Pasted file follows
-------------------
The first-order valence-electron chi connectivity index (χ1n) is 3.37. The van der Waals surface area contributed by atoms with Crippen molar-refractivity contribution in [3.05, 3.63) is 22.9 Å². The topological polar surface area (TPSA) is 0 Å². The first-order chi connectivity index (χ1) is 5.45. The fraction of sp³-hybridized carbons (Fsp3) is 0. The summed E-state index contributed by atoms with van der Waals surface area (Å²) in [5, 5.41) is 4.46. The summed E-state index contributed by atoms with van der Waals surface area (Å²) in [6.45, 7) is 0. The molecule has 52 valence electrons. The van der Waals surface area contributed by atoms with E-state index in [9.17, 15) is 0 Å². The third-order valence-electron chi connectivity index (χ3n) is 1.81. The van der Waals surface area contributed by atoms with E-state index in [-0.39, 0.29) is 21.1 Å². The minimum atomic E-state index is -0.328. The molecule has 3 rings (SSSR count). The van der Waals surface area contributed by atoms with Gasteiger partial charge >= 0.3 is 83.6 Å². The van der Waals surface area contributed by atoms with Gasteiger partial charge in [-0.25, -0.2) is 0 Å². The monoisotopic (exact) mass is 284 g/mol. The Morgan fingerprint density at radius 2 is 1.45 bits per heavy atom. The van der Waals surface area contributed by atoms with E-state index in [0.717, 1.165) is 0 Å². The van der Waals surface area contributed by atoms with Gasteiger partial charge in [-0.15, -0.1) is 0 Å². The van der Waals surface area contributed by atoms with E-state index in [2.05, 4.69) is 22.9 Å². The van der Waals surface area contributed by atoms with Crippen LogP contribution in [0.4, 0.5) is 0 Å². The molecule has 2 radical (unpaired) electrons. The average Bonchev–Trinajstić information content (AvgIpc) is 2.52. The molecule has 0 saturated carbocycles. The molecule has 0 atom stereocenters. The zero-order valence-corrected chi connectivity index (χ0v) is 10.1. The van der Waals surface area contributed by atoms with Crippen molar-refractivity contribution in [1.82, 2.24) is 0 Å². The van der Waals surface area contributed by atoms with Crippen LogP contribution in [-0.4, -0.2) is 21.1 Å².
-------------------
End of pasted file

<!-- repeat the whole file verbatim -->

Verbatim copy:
The first-order valence-electron chi connectivity index (χ1n) is 3.37. The van der Waals surface area contributed by atoms with Crippen molar-refractivity contribution in [3.05, 3.63) is 22.9 Å². The topological polar surface area (TPSA) is 0 Å². The first-order chi connectivity index (χ1) is 5.45. The fraction of sp³-hybridized carbons (Fsp3) is 0. The summed E-state index contributed by atoms with van der Waals surface area (Å²) in [5, 5.41) is 4.46. The summed E-state index contributed by atoms with van der Waals surface area (Å²) in [6.45, 7) is 0. The molecule has 52 valence electrons. The van der Waals surface area contributed by atoms with E-state index in [9.17, 15) is 0 Å². The third-order valence-electron chi connectivity index (χ3n) is 1.81. The van der Waals surface area contributed by atoms with E-state index in [-0.39, 0.29) is 21.1 Å². The minimum atomic E-state index is -0.328. The molecule has 3 rings (SSSR count). The van der Waals surface area contributed by atoms with Gasteiger partial charge >= 0.3 is 83.6 Å². The van der Waals surface area contributed by atoms with Gasteiger partial charge in [-0.25, -0.2) is 0 Å². The monoisotopic (exact) mass is 284 g/mol. The Morgan fingerprint density at radius 2 is 1.45 bits per heavy atom. The van der Waals surface area contributed by atoms with E-state index in [0.717, 1.165) is 0 Å². The van der Waals surface area contributed by atoms with Gasteiger partial charge in [-0.15, -0.1) is 0 Å². The van der Waals surface area contributed by atoms with E-state index in [2.05, 4.69) is 22.9 Å². The van der Waals surface area contributed by atoms with Crippen LogP contribution in [0.4, 0.5) is 0 Å². The molecule has 2 radical (unpaired) electrons. The average Bonchev–Trinajstić information content (AvgIpc) is 2.52. The molecule has 0 saturated carbocycles. The molecule has 0 atom stereocenters. The zero-order valence-corrected chi connectivity index (χ0v) is 10.1. The van der Waals surface area contributed by atoms with Crippen molar-refractivity contribution in [1.82, 2.24) is 0 Å². The van der Waals surface area contributed by atoms with Crippen LogP contribution in [-0.4, -0.2) is 21.1 Å².